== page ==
Most spine surgeries are very successful in both the doctors and the patients eyes.

What one must remember is that most people who post on health forums with spine issues are either looking for information because they have a spine problem or they have had poor results from either conservative treatments or surgery.

Those that have had good results, like myself, don't usually stick around and post on spine sites. They are far to busy returning to their life and just don't bother to come back and post any more.

That is one of the reasons I continue to stick around. I want others to see that spine surgery can be extremely successful and life does return.

Fran
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replied October 18th, 2009
Thank you for you comments, I am very grateful, and thank you Pete, for the questions to ask. I will ask them! Fran I am aware of cauda equina syndrome and understand of the 'red flag' symptoms. I do try and keep as active as I can be but obviously at times it's difficult.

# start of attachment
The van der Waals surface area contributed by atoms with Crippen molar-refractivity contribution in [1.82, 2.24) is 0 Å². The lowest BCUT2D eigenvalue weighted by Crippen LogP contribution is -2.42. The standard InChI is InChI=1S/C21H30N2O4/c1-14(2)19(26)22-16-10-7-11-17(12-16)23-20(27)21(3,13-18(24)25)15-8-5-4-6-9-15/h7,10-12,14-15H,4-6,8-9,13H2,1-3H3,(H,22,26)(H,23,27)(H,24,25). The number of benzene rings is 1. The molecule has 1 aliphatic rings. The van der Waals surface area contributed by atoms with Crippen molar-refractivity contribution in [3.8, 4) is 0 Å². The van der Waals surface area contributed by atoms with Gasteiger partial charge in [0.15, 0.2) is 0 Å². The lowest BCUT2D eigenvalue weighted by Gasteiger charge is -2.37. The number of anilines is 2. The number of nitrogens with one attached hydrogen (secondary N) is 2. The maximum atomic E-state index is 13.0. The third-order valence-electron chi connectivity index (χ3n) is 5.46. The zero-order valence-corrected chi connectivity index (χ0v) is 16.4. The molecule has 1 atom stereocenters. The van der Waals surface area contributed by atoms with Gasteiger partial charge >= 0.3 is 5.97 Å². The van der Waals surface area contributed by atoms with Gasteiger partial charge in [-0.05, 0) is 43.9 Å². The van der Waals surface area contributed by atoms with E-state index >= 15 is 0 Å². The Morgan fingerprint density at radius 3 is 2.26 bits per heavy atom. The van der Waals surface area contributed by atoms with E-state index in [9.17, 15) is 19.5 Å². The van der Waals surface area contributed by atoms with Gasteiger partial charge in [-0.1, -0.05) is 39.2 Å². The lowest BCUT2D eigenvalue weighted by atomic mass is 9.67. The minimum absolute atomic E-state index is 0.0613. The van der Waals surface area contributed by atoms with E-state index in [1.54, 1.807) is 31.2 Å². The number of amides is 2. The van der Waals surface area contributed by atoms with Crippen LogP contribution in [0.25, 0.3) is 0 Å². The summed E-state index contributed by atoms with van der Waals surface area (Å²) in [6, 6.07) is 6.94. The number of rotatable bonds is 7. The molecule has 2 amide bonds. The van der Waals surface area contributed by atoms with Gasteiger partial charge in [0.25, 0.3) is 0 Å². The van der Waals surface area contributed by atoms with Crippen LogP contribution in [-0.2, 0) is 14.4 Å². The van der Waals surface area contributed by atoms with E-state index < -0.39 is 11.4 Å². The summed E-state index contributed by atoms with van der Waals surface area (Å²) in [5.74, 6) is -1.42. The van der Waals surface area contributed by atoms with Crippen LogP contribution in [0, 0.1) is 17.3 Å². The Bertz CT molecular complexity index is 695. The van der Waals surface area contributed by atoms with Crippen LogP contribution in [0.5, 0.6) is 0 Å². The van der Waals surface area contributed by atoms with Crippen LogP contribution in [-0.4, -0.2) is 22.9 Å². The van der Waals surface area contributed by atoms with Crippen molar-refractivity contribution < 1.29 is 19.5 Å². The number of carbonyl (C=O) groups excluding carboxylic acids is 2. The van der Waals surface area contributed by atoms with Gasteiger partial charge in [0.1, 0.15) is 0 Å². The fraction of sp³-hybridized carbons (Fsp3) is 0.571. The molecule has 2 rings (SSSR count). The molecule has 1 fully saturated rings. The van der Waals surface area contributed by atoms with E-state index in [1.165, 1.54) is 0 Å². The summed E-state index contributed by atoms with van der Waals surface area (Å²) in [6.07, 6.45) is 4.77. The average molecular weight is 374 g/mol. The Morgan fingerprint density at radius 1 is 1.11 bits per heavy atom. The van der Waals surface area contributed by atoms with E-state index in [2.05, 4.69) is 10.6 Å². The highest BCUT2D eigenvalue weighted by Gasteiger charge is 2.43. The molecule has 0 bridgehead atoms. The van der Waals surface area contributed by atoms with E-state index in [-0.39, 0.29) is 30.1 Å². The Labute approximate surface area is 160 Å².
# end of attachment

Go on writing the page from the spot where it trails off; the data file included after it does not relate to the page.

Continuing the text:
One thing I must add is that I am in the UK, and the health system does work differently. I don't know if this is a good or bad thing, but at a guess, a bad one (from pervious experience)! My GP says that I need surgery (not something I really want, but who does?), as the problems I am getting is seriously affecting my day to day life. An example being that to take the children to school is 'normally' a 5-10 minute walk, as it is in the same street. At present it is taking me roughly 20 - 30 minutes! But the doctors at the hospital often have very different views....sadly!

You are completely right Fran, people never hear the success stories, and I thank you for sharing you positivity. It shows that serivous problems effecting the spine is not always the end of the journey!